De novo donor-specific antibody (DSA) formation is a major problem in transplantation, and associated with long-term graft decline and loss as well as sensitization, limiting future transplant options. Forming high-affinity, long-lived antibody responses involves a process called the germinal center (GC) reaction, and requires interaction between several cell types, including GC B cells, T follicular helper (Tfh) and T follicular regulatory (Tfr) cells. T follicular regulatory cells are an essential component of the GC reaction, limiting its size and reducing nonspecific or self-reactive responses.
An imbalance between helper function and regulatory function can lead to excessive antibody production. High proportions of Tfh cells have been associated with DSA formation in transplantation; therefore, Tfr cells are likely to play an important role in limiting DSA production. Understanding the signals that govern Tfr cell development and the balance between helper and regulatory function within the GC is key to understanding how these cells might be manipulated to reduce the risk of DSA development.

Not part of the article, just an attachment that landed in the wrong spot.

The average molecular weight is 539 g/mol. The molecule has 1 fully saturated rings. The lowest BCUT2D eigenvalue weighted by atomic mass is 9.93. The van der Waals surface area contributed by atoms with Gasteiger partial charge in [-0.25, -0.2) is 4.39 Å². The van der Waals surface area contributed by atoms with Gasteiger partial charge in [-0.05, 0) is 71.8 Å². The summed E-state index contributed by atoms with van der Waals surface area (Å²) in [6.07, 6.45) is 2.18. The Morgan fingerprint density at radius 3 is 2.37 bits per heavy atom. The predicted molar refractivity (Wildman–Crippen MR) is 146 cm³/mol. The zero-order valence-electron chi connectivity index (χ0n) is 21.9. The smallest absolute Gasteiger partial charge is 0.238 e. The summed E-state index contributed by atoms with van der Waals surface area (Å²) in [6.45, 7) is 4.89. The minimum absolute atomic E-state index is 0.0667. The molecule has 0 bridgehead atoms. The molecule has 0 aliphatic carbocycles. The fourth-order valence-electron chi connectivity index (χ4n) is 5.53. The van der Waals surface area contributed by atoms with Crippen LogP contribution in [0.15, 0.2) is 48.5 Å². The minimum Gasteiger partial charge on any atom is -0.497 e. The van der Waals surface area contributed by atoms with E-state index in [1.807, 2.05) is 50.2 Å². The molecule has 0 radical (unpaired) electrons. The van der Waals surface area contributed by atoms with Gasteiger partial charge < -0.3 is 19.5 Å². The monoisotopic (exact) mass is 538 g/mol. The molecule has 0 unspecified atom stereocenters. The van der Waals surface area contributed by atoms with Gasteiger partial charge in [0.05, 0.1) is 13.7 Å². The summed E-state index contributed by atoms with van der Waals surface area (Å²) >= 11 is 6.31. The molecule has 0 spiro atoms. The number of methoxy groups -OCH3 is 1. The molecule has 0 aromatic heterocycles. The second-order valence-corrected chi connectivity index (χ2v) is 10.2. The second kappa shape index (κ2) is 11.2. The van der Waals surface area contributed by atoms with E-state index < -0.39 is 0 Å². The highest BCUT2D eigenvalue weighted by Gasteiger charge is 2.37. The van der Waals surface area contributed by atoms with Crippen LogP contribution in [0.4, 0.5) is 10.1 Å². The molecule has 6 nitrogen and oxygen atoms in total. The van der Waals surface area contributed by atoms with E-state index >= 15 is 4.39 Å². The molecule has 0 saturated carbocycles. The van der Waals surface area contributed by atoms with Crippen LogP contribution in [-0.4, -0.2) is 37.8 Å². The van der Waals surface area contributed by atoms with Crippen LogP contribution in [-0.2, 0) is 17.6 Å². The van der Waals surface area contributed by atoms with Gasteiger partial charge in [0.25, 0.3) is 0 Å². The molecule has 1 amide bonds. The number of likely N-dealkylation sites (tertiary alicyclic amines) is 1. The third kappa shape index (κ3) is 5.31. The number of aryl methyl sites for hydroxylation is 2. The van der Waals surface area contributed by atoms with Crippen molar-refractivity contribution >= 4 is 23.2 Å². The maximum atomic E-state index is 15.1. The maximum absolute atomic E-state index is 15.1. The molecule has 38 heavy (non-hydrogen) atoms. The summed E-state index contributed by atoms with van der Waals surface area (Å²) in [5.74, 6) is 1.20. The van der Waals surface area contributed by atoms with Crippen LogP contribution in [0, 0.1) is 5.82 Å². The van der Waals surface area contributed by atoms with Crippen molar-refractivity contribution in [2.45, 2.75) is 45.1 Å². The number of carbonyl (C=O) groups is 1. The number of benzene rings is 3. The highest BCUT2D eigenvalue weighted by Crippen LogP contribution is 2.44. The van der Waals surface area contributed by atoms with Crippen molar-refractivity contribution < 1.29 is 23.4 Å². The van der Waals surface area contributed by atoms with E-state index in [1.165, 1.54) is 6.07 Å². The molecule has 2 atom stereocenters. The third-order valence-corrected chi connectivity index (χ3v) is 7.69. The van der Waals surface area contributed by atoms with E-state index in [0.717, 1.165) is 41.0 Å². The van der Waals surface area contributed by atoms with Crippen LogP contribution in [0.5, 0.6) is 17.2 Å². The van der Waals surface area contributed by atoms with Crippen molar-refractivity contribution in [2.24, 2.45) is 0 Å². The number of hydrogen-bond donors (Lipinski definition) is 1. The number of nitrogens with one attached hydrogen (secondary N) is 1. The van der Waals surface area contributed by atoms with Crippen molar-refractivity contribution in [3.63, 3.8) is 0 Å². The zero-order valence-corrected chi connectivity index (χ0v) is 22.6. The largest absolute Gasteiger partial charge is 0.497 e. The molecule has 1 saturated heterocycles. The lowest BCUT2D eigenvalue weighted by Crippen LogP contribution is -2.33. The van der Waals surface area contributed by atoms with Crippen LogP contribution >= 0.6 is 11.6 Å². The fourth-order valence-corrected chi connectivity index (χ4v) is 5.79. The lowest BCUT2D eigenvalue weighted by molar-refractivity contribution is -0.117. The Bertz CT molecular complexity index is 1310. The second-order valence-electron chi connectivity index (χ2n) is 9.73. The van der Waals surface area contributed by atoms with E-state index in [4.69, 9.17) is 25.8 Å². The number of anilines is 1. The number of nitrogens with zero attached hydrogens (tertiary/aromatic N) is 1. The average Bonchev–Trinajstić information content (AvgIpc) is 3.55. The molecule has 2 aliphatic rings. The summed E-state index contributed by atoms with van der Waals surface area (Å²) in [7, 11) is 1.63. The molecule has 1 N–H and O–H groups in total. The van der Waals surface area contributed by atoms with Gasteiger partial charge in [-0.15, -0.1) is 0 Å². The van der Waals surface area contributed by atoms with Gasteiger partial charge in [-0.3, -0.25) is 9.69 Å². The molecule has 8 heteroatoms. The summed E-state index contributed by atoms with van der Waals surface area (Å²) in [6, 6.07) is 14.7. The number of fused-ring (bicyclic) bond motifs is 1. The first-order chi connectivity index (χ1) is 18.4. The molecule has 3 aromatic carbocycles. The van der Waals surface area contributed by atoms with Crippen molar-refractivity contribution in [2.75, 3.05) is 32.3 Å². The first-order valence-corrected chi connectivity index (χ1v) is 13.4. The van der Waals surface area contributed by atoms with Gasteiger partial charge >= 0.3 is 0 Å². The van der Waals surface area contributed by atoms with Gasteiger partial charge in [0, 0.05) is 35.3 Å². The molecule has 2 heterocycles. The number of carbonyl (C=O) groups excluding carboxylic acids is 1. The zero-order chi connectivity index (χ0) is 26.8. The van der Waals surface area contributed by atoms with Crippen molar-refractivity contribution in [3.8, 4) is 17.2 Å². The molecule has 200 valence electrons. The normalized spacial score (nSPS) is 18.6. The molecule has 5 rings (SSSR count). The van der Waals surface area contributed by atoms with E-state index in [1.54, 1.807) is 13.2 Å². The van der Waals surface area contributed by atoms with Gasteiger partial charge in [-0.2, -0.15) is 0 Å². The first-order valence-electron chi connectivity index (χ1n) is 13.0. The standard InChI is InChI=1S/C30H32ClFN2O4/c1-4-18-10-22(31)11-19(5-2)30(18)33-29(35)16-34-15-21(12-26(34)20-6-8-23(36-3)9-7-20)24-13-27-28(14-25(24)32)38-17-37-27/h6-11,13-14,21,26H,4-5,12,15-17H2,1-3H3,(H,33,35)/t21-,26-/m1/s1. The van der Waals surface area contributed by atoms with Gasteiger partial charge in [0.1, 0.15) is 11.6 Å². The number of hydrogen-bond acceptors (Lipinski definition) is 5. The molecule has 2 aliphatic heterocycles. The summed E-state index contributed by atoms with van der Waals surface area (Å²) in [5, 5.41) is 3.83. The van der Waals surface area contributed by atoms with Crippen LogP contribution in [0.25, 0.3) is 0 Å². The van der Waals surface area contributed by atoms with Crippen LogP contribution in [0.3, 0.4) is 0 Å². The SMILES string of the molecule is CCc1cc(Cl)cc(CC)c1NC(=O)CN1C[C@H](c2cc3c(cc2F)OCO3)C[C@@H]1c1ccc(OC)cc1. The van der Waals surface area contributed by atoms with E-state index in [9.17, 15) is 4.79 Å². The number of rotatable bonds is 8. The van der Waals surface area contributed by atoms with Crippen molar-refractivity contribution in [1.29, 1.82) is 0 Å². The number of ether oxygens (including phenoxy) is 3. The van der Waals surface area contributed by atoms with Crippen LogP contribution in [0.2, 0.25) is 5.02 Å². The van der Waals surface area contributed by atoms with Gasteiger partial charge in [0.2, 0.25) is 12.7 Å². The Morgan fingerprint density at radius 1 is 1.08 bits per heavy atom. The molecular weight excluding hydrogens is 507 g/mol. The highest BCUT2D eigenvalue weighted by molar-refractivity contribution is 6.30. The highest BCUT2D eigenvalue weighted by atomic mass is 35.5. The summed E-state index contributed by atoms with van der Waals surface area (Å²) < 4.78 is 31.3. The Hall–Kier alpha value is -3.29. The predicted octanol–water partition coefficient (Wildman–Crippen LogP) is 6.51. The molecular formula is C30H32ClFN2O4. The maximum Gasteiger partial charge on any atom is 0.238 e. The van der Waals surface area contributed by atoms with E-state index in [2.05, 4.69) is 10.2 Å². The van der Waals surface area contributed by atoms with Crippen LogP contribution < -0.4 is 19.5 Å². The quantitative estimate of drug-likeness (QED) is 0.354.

This review discusses the development and function of Tfr cells and their relevance to transplantation. In particular how current and future immunosuppressive strategies might allow us to skew the ratio between Tfr and Tfh cells to increase or decrease the risk of de novo DSA formation.